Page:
It is important to note that the provisions that the Court struck down only involve adult prostitution. The provisions relating to obtaining sexual favours from persons under the age of 18 were not challenged and remain valid.
Although the decision strikes down provisions in the Criminal Code that makes adult prostitution a criminal offence, it is ultimately up to the government of Canada to “fashion corrective action”, as the judge stated in her ruling. As a result, the affect of the ruling is suspended for 30 days to allow the government time to consider how to address potential consequences, including the emergence of unlicensed brothels.
The federal government has already responded by saying it is seriously considering an appeal. A spokesman for Ontario’s attorney general said his office will be reviewing the decision carefully and will consult federal colleagues regarding a potential appeal. No surprise there!
While waiting for the Ontario and federal governments to make up their minds, municipalities in Ontario could counter the negative potential consequences of this ruling by introducing municipally based licensing of brothels.
So what do I think? To me, this case is not about whether prostitution is right or wrong, moral or immoral, but how best to handle the issue of prostitution to protect those who choose to practise it or participate in it and the public well-being. Should prostitution be decriminalized or criminalized? Should it be regulated? Or can there be a combination of the above?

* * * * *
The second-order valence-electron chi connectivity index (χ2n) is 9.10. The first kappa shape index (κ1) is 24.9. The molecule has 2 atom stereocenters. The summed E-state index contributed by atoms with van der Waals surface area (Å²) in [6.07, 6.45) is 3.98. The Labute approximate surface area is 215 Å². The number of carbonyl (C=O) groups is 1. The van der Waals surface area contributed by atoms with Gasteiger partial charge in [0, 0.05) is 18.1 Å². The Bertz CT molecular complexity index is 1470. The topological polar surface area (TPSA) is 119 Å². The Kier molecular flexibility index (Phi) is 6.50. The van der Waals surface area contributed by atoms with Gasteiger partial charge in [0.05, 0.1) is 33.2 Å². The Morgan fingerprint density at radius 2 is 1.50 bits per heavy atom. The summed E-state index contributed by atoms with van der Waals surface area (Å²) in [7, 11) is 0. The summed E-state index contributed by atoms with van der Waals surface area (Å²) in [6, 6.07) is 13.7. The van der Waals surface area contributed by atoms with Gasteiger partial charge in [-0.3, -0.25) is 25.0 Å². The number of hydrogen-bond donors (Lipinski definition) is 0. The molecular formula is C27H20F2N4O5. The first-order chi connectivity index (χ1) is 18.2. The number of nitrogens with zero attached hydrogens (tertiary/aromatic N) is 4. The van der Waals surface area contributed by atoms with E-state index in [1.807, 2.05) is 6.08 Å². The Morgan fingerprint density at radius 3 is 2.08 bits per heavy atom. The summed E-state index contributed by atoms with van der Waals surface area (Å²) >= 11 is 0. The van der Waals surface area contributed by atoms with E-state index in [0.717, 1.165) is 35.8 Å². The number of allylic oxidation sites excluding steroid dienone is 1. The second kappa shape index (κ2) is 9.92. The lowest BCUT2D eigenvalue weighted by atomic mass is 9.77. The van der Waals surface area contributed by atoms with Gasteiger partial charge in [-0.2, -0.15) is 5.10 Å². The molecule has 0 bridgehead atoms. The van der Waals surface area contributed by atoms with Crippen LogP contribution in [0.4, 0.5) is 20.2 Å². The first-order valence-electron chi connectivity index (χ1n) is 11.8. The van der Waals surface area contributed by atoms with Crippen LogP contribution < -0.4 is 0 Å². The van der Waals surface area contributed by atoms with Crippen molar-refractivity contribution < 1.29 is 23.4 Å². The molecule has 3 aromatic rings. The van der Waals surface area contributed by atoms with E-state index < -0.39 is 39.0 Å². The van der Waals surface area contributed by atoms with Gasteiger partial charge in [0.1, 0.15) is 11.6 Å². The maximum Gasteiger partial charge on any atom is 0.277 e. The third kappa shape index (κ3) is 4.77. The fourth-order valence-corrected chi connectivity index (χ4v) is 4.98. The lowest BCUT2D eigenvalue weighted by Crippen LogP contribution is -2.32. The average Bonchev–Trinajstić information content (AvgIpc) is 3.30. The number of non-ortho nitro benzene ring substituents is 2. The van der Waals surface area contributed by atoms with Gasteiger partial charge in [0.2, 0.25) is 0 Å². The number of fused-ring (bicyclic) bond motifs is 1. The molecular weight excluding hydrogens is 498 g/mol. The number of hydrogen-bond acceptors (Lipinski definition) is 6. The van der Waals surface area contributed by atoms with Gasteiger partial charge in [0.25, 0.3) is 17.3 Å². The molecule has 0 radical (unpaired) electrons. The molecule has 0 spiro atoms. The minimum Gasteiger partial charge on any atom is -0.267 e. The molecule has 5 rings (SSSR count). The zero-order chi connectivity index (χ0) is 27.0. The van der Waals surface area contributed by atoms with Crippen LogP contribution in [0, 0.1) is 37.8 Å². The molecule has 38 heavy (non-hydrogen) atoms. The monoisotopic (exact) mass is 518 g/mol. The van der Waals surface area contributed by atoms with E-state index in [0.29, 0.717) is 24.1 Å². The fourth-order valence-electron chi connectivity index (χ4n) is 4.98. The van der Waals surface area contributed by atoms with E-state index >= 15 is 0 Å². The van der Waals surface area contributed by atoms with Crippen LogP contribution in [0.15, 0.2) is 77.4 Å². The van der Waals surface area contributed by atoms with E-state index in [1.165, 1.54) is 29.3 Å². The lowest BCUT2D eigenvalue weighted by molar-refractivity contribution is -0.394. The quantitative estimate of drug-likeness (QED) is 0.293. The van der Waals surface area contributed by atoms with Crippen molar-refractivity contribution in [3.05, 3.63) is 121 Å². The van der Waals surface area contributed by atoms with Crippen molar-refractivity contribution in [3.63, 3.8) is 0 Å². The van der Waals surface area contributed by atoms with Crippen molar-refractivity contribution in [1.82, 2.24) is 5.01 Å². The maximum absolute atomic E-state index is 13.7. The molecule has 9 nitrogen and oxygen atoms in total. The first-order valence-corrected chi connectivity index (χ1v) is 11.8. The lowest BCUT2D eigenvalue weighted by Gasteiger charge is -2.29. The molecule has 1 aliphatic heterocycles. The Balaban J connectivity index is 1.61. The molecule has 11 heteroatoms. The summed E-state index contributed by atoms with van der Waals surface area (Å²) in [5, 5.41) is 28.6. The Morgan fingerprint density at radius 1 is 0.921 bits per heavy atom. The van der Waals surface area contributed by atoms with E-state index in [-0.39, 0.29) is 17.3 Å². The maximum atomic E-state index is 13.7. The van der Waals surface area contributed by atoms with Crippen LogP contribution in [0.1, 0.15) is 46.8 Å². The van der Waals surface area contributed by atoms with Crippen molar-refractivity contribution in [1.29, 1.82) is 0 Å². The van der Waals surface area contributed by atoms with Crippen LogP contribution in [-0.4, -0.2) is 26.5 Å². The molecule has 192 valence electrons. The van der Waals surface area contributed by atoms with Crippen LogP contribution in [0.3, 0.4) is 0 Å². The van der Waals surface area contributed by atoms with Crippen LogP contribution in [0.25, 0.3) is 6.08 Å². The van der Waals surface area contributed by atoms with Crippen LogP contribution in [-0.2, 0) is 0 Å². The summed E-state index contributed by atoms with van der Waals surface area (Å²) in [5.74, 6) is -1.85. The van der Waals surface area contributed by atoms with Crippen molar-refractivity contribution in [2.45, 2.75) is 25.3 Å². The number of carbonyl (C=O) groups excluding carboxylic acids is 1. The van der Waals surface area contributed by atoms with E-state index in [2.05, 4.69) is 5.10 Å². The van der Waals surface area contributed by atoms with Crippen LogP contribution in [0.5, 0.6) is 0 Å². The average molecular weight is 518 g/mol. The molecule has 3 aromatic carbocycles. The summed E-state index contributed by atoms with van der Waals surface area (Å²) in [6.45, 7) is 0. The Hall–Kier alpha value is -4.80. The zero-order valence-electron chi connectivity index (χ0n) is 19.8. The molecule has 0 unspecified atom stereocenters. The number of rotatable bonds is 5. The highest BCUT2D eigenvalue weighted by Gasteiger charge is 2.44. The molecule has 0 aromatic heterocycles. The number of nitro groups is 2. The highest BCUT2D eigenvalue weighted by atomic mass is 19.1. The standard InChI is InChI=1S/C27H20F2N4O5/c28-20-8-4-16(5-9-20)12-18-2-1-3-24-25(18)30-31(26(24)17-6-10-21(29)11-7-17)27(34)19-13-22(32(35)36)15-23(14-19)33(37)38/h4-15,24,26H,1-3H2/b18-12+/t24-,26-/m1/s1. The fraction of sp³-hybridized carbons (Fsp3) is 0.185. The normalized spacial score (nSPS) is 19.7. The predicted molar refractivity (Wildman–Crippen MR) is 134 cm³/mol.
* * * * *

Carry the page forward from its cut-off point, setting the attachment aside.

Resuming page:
I am sure this ruling will launch a national public debate of the issue, and a government committee may be formed to study the topic of prostitution in Canada as occurred back in 2006 and 1985.
Twenty years ago, the Fraser Report (1985, see footnote) study of prostitution in Canada made a series of recommendations aimed at improving the lives of both prostitutes and the communities affected by prostitution. The federal government of the day chose not to act on the Fraser Committee’s recommendations, but maybe it should have.
The report proposed to amend the current contradictory legal framework, in which adult prostitution per se is legal, although most activities related to it are illegal. The report’s conclusion was that prostitution is a social problem that requires both legal and social reforms. Going against popular opinion with respect to judicial interpretation of solicitation, it argued that the contradictory and often self-defeating nature of the various Criminal Code sections relating to prostitution was at the root of the high levels of street prostitution in Canada; despite the fact that prostitution is legal, the prostitution laws control when and where it can take place—essentially leaving only the street. The report emphasized that this issue had to be addressed by any criminal law reform.
Many believe, as do I, that prostitution will never go away, and it is better to regulate than to punish. (A common counter-argument is that murder and theft will also never go away, so should we legalize those as well? But it seems clear that prostitution causes much less harm than violent crimes.)